AUSTIN, Minn. — As hospitals around the country continue to change what they are looking for in a potential hire, area colleges are looking to adapt with them.
Riverland and six other community colleges have teamed up with Metropolitan State University in St. Paul for a bachelor’s degree in nursing.
“They can opt out at semester five and take the state examination boards and become licensed as a registered nurse. They can then come back in and finish a baccalaureate when they choose or they can continue on,” said Nancy Genelin, the Director of Nursing Programs at Riverland.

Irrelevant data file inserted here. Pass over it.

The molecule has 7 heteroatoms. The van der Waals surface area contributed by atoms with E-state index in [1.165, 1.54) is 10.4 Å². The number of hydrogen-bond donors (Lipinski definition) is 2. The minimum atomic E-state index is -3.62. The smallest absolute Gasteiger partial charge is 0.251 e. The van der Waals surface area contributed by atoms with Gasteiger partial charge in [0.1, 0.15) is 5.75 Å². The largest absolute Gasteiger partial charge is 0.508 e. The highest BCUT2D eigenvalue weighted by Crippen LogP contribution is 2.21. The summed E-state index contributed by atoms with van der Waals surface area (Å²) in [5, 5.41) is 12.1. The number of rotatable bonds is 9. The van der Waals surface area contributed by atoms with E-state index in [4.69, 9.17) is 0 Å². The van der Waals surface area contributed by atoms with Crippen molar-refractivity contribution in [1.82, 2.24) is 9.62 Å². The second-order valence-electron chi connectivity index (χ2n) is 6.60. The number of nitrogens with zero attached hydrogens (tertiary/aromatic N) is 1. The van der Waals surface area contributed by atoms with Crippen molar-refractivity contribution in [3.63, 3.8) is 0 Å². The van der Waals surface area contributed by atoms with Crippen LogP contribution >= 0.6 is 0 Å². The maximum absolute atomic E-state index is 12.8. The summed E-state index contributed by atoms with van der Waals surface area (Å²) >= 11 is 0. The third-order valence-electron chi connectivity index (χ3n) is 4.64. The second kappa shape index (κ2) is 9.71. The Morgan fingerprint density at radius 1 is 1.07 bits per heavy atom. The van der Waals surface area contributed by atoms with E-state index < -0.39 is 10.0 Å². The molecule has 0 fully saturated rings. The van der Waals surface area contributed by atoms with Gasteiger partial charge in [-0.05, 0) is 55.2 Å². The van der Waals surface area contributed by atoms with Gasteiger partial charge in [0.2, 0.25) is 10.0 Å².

Instead of students earning their two-year degree at Riverland and moving on to a university, they can complete everything in one place.
“It gives us a way to evaluate what we’re teaching to take a look at our student learning outcomes and do some comparisons and be able to raise the standards at all of the community colleges and transition nicely into Metro State,” Genelin said.
She said it is also a way to hopefully keep the students in the area when they are done and need to find work.